“Okay, Joe, we’ve got to clean this out,” Ben said, shaking his head to rid himself of such thoughts. He had a job to do, and it was going to be unpleasant. “You ready?” At Joe’s nod, he poured alcohol on a cloth. “Here we go,” he said. He applied the cloth to the wound as gently as he could.
“Aaaaargh!” Even with the warning, the sharp burning caught him off-guard. He sucked in his breath and waited for the initial shock to subside.
“I know, son, I know,” said Ben. He waited as Joe caught his breath. “Ready?” He applied it again, and Joe moaned again. “Joe, can you lift up just a bit?” Burying his face in the pillow, Joe lifted his hips, and Ben took advantage of the better angle to clean the wound more thoroughly. The bullet wasn’t visible, which was a bad sign. If it had been close to the surface, he could have probed with tweezers and gotten it on his own. As it was, they would need to wait for the doctor, and he would probably have to cut to get to it.
Ben drew a sheet up over his son. “Nothing to do now but wait,” he said. “I’m going to heat up a little broth for you. Is there anything else you want?”
Joe turned to face him. For an instant, the sympathy in his father’s eyes nearly brought him to tears. He knew everybody else thought this was funny, but damn it, he was hurting. “Just the broth’ll be fine,” he said. He closed his eyes and tried to breathe deeply enough to sleep.
Three interminable hours later, Doc Martin finally came in. “So, what have we got here?”
“Gunshot wound,” said Ben. He stroked his son’s hair. He didn’t remember when he’d seen Joe look so miserable, and he knew it was more than just the pain.
Doc Martin was unimpressed. He’d seen similarly-located wounds a dozen times or more. Joe was lucky in any number of ways, although he knew the young man wouldn’t believe him right now. So, he just said, “Let’s see what’s going on.” He drew back the sheet and examined the wound, poking with his long tweezers. “That’s not too bad,” he said. At Joe’s over-the-shoulder glare, he said, “Bullet didn’t hit anything life-threatening. As far as I can tell, it barely even grazed the bone. You’re going to mighty uncomfortable for a little while, but you’ll be fine. Now, you take some of this painkiller, and we’ll be in business.” He handed Ben the bottle. “You’ll want to hang onto this,” he added as Ben poured the liquid into a spoon.
As the doctor looked more closely at the wound, he said, “I’m going to need some more light, too. Ben, can you get me a lamp?” As Ben jumped to his feet, the doctor said, “Take your time, we’ve got a few minutes. We’ve got to wait for the pain medicine to start working.”
“How long will that take?” asked Ben. He stood across the bed from the doctor, his prone son in between them.
“Ten, fifteen minutes,” said the doctor. He set out the tray and his instruments, whistling. When Ben returned with the lamp, Doc said, “You know, I can’t help remembering the first time I saw this young man. How long ago is that now? Twenty-three, twenty-four years?”
“Twenty-four in October,” said Ben.
“He was my first breech birth,” said Doc Martin. “So this right here was the very first part of Little Joe that I ever saw. Marie had a tough time, but she was such a fighter, God rest her soul. And when he came out with that cord around his neck and he wasn’t breathing–I didn’t tell her, but I wasn’t holding out much hope. But then, I just held him up and smacked his bottom, and he let out a wail you wouldn’t have expected from somebody three times his size.” He reached over and turned up the flame on the lamp, and he considered the wound. “Ben, can you get me a pillow?” Ben did as he was asked, and the doctor said, “Joe, I need to slide this under your hips so I have a better angle. Lift up, please. Ben, can you get me one more pillow? Thanks, that’s good. Okay, a little higher, Joe. Very good. Is the painkiller working? How do you feel?”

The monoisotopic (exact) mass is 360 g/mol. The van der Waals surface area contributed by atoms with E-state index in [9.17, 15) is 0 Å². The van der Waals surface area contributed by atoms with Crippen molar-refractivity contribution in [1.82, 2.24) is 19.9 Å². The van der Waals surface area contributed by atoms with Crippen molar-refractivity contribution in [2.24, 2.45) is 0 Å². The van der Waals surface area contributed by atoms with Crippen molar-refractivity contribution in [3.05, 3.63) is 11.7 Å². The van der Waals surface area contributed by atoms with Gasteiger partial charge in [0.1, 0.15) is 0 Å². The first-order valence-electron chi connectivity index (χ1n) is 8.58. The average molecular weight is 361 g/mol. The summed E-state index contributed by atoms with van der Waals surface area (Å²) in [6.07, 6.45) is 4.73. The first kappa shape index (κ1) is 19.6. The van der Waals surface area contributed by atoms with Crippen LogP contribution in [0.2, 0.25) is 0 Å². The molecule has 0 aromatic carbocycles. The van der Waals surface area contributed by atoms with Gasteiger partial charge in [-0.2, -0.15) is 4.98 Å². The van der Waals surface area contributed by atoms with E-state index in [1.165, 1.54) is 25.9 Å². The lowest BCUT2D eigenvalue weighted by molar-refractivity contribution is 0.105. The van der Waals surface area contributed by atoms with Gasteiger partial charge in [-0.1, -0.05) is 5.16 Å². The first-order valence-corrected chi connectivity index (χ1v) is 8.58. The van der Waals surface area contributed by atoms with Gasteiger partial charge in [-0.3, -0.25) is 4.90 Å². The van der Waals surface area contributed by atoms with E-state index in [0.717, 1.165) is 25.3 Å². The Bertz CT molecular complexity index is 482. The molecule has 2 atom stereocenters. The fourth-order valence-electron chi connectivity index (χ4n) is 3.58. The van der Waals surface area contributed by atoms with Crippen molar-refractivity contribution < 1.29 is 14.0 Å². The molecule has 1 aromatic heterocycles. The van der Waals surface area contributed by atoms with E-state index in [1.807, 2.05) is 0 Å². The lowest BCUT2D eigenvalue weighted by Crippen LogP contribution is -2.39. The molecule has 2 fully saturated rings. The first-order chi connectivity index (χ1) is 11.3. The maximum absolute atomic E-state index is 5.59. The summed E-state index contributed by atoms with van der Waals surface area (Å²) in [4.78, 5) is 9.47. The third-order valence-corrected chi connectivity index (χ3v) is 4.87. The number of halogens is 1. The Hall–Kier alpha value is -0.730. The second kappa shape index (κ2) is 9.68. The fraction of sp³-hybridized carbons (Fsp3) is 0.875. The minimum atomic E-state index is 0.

How do I feel? Joe thought incredulously. How naïve he’d been before, thinking things couldn’t get worse. It wasn’t enough that he’d had to listen to Hoss and the sheriff laughing at his distress. Now, his father and the doctor were standing around, casually chatting about old times, while he was lying here, just as naked as the day he was born, with his throbbing backside sticking up in the air. If anybody opens that door. . . .
“Let’s just get it over with,” he said, burying his flaming face in the pillow.
* * * * * * * * * *
It was early evening when Joe awoke. Groggy and bewildered, he had no idea where he was or what had happened. In the next moment, though, the shooting pain in his backside reminded him of everything. “Pa?” he managed.
“I’m right here, son,” said Ben. He closed his book and laid his hand on the boy’s shoulder. “How’re you feeling?”
“Worst tanning I ever got,” said Joe. His mouth was dry, and his tongue felt thick. He blinked hard and rubbed his eyes with the cuff of his nightshirt, trying to clear away the fog.
Ben smiled. If Joe could make jokes, he was all right. “Doc left that pain medicine,” he said. “How about we get you something to eat, and then you can have some of the medicine and go back to sleep?” At Joe’s weary nod, he went to prepare his son’s supper.
By the time Ben came back upstairs, Joe was asleep again. Ben set the tray on the bedside table and rested his hand on his son’s shoulder. “Joe, wake up,” he said. “I brought you some soup.”
Slowly, Joe opened his eyes. A quick intake of breath showed that the pain had reached his consciousness as well. Biting his lip, he pushed himself up, onto his left side. Even the slightest movement of his right leg sent waves of pain through his aching buttock. “I’m not that hungry,” he said.